Call your doctor right away if you have a cough that won’t go away, weight loss, night sweats, fever, chills, flu-like symptoms (such as a runny or stuffy nose, headache, blurred vision, or feeling generally ill), painful or difficult urination, or sores, ulcers, or white spots in the mouth or on the lips. These may be signs of infection.
This medicine may cause a rare and serious brain infection called progressive multifocal leukoencephalopathy (PML). The risk for getting this infection is higher if you have rheumatoid arthritis. Check with your doctor right away if you have more than one of these symptoms: vision changes, loss of coordination, clumsiness, memory loss, difficulty speaking or understanding what others say, and weakness in the legs.
Your doctor will do lab tests at regular visits to check on the effects of this medicine. Keep all appointments.
Possible side effects
Summary More details
Call your doctor right away if you notice any of these side effects:
Allergic reaction: Itching or hives, swelling in your face or hands, swelling or tingling in your mouth or throat, chest tightness, trouble breathing
Blistering, peeling, red skin rash
Bloody vomit or vomit that looks like coffee grounds, severe stomach pain
Changes in vision
Chest pain, uneven heartbeat, sudden fainting
Confusion, body weakness, shortness of breath, numbness or tingling in your hands, feet, or lips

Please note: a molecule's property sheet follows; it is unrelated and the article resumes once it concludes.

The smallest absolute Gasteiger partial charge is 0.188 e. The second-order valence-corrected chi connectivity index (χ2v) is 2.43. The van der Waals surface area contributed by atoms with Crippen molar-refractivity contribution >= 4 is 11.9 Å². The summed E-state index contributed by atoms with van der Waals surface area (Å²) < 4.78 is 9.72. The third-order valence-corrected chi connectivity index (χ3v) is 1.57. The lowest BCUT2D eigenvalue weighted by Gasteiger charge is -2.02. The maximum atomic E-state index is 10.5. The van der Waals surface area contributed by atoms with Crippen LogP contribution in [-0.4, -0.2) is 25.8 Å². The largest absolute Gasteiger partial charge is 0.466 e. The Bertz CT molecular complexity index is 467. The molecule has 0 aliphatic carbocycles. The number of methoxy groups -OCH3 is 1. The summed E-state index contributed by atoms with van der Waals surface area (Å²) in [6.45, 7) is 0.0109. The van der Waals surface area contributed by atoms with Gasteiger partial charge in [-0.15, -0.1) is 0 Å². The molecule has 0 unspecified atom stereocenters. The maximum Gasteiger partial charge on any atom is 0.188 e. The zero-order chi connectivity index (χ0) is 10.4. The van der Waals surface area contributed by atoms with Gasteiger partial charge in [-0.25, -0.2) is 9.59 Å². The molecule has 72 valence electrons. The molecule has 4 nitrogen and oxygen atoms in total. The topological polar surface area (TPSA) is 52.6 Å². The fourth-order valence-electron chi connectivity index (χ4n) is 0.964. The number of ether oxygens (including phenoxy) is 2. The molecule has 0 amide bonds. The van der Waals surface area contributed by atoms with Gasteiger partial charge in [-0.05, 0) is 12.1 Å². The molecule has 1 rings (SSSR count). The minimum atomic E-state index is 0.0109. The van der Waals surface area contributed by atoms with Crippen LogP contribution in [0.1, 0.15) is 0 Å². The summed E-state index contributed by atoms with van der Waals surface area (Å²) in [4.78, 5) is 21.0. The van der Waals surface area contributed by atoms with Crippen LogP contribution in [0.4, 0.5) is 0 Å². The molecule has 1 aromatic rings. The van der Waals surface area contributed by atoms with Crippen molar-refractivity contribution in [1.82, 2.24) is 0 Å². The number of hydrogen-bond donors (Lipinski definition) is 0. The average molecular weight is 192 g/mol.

Dark-colored urine or pale stools, nausea, vomiting, loss of appetite, pain in your upper stomach, yellow eyes or skin
Decrease in how much or how often you urinate, pain while urinating
Dizziness, lightheadedness, drowsiness
Fever, chills, cough, sore throat, and body aches
Joint pain, stiffness, or swelling
Problems with coordination or speech
Rapid weight gain, swelling in your hands, ankles, or feet
Sores, ulcers, or white spots in the mouth or on the lips
Unusual bleeding or bruising
Unusual tiredness or weakness
If you notice these less serious side effects, talk with your doctor:
Mild skin rash or itching
Pain, itching, burning, swelling, or a lump under your skin where the needle is placed
If you notice other side effects that you think are caused by this medicine, tell your doctor.
Call your doctor for medical advice about side effects. You may report side effects to FDA at 1-800-FDA-1088.
More side effects of this drug
Brand names include
There may be other brand names for this medicine.